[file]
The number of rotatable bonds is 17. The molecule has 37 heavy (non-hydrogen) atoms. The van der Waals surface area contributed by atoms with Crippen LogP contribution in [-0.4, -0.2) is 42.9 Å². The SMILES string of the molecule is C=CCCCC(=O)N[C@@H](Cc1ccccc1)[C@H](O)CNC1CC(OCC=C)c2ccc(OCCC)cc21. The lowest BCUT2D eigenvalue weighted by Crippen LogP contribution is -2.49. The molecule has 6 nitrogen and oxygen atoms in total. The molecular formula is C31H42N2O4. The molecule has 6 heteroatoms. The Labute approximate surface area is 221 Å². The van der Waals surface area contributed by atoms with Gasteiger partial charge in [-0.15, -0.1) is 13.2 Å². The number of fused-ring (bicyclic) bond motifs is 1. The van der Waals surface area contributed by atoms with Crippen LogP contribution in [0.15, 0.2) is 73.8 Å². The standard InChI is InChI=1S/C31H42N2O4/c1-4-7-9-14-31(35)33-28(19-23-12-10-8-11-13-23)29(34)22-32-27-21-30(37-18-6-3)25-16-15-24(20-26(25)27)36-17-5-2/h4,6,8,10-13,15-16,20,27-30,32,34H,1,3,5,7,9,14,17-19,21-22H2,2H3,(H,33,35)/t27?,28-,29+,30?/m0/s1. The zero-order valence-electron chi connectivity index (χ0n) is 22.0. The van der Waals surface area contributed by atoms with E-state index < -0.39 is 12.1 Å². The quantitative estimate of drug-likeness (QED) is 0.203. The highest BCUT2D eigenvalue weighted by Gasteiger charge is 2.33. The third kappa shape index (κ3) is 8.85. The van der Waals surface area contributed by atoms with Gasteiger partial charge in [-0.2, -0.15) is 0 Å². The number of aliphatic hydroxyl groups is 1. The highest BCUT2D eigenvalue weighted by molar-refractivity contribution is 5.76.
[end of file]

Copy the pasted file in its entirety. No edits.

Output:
The number of rotatable bonds is 17. The molecule has 37 heavy (non-hydrogen) atoms. The van der Waals surface area contributed by atoms with Crippen LogP contribution in [-0.4, -0.2) is 42.9 Å². The SMILES string of the molecule is C=CCCCC(=O)N[C@@H](Cc1ccccc1)[C@H](O)CNC1CC(OCC=C)c2ccc(OCCC)cc21. The lowest BCUT2D eigenvalue weighted by Crippen LogP contribution is -2.49. The molecule has 6 nitrogen and oxygen atoms in total. The molecular formula is C31H42N2O4. The molecule has 6 heteroatoms. The Labute approximate surface area is 221 Å². The van der Waals surface area contributed by atoms with Gasteiger partial charge in [-0.15, -0.1) is 13.2 Å². The number of fused-ring (bicyclic) bond motifs is 1. The van der Waals surface area contributed by atoms with Crippen LogP contribution in [0.15, 0.2) is 73.8 Å². The standard InChI is InChI=1S/C31H42N2O4/c1-4-7-9-14-31(35)33-28(19-23-12-10-8-11-13-23)29(34)22-32-27-21-30(37-18-6-3)25-16-15-24(20-26(25)27)36-17-5-2/h4,6,8,10-13,15-16,20,27-30,32,34H,1,3,5,7,9,14,17-19,21-22H2,2H3,(H,33,35)/t27?,28-,29+,30?/m0/s1. The zero-order valence-electron chi connectivity index (χ0n) is 22.0. The van der Waals surface area contributed by atoms with E-state index < -0.39 is 12.1 Å². The quantitative estimate of drug-likeness (QED) is 0.203. The highest BCUT2D eigenvalue weighted by Gasteiger charge is 2.33. The third kappa shape index (κ3) is 8.85. The van der Waals surface area contributed by atoms with Gasteiger partial charge in [-0.2, -0.15) is 0 Å². The number of aliphatic hydroxyl groups is 1. The highest BCUT2D eigenvalue weighted by molar-refractivity contribution is 5.76.